Form First: How Proper Form Leads to Better Performance

Form First: How Proper Form Leads to Better Performance

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We say "form first" a lot here at TB12, but why is it so crucial?

Proper body mechanics are the fast-lane to improved performance. David Merson (PT, DPT, ATC) says, “Good form and proper body mechanics are essential to prevent overloading on one side versus the other, maintaining [proper] symmetry.” Without this symmetry, you’ll activate muscles that shouldn’t be activated in your training, teaching your brain to remember and repeat bad physical behaviors.

Here's why you should put your form first, and how you can implement that in your training:


"Form is the foundation of proper mechanics," says Deven Alves (MS, ATC). When you’re focused on proper form, you’re only engaging the specific muscles you need for the movement you’re doing. In contrast, improper form develops when you get tired during a workout and your brain enlists the help of other muscles to help accomplish the task. Unfortunately, this compensation leads to muscle overload, making you more prone to injury.

"Without form, we begin to generate compensatory movements," Deven says, "that over time, can overload our body and leave it subject to common sports injuries." Remember, it’s about the right muscles for the right movements. Maybe you feel like you’re doing an exercise correctly, but if you’re using the wrong muscles and wrong form, you won’t make the kind of progress you need.

Form first also trains your body to activate your muscles in the right order. For example, a runner activates his or her glute, then triggers the hamstring to generate power upon takeoff. Without proper form, the muscle roles reverse, causing the hamstring to take on more force than it should. This can lead to increased risk for hamstring injury — strain, or sometimes even complete tears!

On the other hand, mastering that proper form and muscle activation pattern will enable the runner to maintain power and speed for longer periods of time without fatigue and with low risk of injury.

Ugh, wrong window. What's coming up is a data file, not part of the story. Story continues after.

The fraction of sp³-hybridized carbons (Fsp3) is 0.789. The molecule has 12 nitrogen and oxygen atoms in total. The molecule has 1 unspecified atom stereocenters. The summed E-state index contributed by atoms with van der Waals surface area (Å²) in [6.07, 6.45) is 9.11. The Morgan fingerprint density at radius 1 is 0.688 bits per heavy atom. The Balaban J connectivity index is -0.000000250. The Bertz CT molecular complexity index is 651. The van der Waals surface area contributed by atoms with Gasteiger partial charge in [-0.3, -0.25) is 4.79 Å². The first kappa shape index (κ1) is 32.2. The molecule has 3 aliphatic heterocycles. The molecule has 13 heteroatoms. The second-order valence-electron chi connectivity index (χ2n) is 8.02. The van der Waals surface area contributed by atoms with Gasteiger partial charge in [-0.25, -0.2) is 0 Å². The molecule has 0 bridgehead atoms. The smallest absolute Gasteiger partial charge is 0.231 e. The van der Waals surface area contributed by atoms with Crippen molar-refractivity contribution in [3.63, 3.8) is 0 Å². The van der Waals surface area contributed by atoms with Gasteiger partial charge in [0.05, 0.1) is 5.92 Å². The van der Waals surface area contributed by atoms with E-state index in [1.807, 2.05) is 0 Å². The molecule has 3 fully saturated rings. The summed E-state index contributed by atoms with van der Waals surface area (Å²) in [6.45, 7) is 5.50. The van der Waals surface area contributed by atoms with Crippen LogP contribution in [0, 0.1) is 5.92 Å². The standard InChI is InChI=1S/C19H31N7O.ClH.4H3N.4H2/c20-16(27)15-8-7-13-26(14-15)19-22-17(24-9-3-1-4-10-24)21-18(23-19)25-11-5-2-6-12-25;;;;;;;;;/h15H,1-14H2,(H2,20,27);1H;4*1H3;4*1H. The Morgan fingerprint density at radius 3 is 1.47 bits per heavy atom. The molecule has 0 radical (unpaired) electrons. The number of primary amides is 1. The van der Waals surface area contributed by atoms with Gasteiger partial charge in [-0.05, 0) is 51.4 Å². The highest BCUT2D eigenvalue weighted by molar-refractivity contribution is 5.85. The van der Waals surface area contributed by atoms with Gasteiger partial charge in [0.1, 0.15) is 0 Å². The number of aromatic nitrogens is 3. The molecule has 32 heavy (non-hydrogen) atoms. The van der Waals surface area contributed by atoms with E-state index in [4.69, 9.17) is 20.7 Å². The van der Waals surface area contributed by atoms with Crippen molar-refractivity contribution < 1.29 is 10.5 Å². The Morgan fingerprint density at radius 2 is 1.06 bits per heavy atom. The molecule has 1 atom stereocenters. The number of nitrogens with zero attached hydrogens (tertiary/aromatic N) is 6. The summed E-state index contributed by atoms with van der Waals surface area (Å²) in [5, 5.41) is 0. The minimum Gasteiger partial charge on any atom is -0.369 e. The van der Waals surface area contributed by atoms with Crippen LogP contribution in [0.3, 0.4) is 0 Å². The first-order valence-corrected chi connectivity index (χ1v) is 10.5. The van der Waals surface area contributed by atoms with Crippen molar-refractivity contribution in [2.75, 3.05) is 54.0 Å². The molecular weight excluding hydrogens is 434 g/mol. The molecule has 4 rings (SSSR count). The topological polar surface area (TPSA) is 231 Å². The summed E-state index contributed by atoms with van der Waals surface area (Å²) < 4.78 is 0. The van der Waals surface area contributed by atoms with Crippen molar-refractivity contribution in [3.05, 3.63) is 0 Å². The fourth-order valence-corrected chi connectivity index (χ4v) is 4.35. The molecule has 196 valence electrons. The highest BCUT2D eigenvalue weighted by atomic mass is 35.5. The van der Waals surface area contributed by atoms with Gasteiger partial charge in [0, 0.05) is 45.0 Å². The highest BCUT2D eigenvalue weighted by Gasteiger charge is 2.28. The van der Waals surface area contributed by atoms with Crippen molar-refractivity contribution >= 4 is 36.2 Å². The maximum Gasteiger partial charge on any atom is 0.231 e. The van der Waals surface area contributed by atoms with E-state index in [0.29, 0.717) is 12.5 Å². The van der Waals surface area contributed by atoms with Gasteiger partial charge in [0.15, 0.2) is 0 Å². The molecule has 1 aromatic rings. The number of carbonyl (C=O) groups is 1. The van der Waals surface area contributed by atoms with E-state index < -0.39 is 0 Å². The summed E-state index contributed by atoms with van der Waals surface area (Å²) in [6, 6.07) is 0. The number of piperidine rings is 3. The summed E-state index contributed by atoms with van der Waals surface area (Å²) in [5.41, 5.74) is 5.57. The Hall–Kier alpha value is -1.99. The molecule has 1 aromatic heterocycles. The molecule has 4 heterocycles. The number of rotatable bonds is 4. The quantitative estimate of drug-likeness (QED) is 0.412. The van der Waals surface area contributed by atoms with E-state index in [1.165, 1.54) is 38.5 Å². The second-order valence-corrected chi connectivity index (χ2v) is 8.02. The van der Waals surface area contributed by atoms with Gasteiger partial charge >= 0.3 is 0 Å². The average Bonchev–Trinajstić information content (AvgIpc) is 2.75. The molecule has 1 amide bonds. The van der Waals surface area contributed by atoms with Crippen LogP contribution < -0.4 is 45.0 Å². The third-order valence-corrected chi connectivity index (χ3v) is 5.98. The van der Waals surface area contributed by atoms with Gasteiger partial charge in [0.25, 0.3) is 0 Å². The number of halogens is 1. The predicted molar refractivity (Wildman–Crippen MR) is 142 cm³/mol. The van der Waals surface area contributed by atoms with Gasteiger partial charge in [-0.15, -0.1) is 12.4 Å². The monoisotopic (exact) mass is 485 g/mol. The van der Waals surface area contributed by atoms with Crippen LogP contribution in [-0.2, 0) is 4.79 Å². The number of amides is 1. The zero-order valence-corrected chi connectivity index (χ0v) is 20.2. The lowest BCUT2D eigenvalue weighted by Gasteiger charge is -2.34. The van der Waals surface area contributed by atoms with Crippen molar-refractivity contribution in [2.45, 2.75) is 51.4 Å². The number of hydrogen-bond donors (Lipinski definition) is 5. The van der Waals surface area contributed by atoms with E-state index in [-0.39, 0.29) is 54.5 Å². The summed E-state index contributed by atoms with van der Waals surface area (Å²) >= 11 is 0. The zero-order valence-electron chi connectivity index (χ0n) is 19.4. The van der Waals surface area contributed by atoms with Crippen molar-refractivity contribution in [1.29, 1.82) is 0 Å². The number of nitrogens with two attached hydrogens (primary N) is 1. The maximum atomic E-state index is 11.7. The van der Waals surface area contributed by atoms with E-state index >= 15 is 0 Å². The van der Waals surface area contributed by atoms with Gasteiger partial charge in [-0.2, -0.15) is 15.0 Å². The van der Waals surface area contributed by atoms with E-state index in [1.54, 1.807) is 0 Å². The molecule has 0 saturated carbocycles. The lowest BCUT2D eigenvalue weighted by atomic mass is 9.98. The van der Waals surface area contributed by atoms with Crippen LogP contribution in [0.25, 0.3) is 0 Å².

Form first is just one part of efficient training. At TB12, we also believe in training at the speed of sport — moving in training how you move in your everyday activities.

Form first and speed of sport go hand in hand, and they optimize your training — getting you closer to sustained peak performance. Teaching your body to move with proper form and at the speed of sport best prepares you for a game or competition. It builds your endurance and allows you to continue throughout the entire game, even when you would normally start to break down due to fatigue.

Range of motion is another important aspect of efficient training. Improper form could hinder your range of motion, further hindering your performance! Proper form should ultimately enable you to use a full or "proper" range of motion in a given movement.

It all boils down to form first.

Think of it as the building block or foundation you need to start with to get where you’re trying to go. Form first is a huge step toward sustained peak performance.


Start out with only a few reps if you haven’t mastered proper form. Form over function, always. When you feel your form start to break down, stop the exercise immediately. Powering through with the wrong form will not benefit you!

"By stopping an exercise movement prior to your form being compromised, the body learns the proper movement sequence," Deven says. "That way, it doesn't adopt any negative patterns, like improper recruitment of other muscles, that would lead to compensations and issues." As you become more comfortable with your exercises, you can increase the time you spend on them as you learn to maintain the right form. That’s how you make your training super efficient: form first!


All right, you know how important form first is. How do you keep yourself in check and ensure you’re training with a form first attitude?

Take it slow
Five perfect sets that only engage the right muscles are better than 10 that don’t.,

Ask a friend
Have a friend or training partner observe your form, so you can get feedback on how you’re performing the exercise. You might feel like you’re using the right form when you’re actually not!

Use a mirror
Train in front of a mirror so you can check out your own form! You can also ensure your motions are fluid and accurate.

Say cheese
Record your at-home exercise routine on your smartphone and go back to watch for areas you can improve on. Proper body mechanics and making form a priority are core to everything we do at TB12 – a holistic approach to training and overall vitality.

Read all about how we help athletes achieve sustained peak performance in The TB12 Method book. Check out our how-to's, tips, and exercise plans in the TB12 Method mobile app, updated every week!